President Clinton today will address about 850 bankers, Native American leaders, and state officials at a conference to encourage lending and economic development on tribal lands.

Julie L. Williams, acting comptroller of the currency, also will urge more Native American tribes to operate their own financial institutions.

Only six tribes have established national banks, Ms. Williams said in an interview this week, a process made difficult because Native American tribes often must adapt their legal and court systems to allow regulation by federal banking supervisors.

"We must distinguish their sovereignty as a nation from our need to ensure the safety and soundness of every institution," she said.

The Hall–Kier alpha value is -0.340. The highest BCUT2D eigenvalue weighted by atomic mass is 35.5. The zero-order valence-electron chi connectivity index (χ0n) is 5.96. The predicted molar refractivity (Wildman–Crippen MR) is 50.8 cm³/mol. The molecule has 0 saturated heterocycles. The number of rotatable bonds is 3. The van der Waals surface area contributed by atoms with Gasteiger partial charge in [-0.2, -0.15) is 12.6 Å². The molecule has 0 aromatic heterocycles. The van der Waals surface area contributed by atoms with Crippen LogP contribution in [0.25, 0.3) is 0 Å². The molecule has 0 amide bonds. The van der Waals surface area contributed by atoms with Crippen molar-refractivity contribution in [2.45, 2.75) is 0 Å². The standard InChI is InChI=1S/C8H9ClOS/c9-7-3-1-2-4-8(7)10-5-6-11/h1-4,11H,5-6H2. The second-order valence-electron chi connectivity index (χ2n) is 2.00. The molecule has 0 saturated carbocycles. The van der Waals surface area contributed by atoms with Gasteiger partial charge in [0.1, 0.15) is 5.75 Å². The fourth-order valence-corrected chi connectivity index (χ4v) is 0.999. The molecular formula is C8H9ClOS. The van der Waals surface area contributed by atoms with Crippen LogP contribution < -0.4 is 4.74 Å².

To help Native American communities launch or acquire national banks, the OCC issued guidelines Wednesday for tribal ownership.

The conference is sponsored by the White House and 11 federal agencies, including the Treasury Department.

At a separate meeting on tribal lending this week in Albuquerque, Ellen S. Seidman, director of the Office of Thrift Supervision, said regulators are increasingly adding lending on Native American lands to banks' Community Reinvestment Act obligations.

"Lenders can no longer ignore tribal lands because of the perceived difficulties or lack of lending opportunities," Ms. Seidman said in a speech Wednesday. "If financial institutions have federal reservation lands within their lending markets, they need to learn to serve them."

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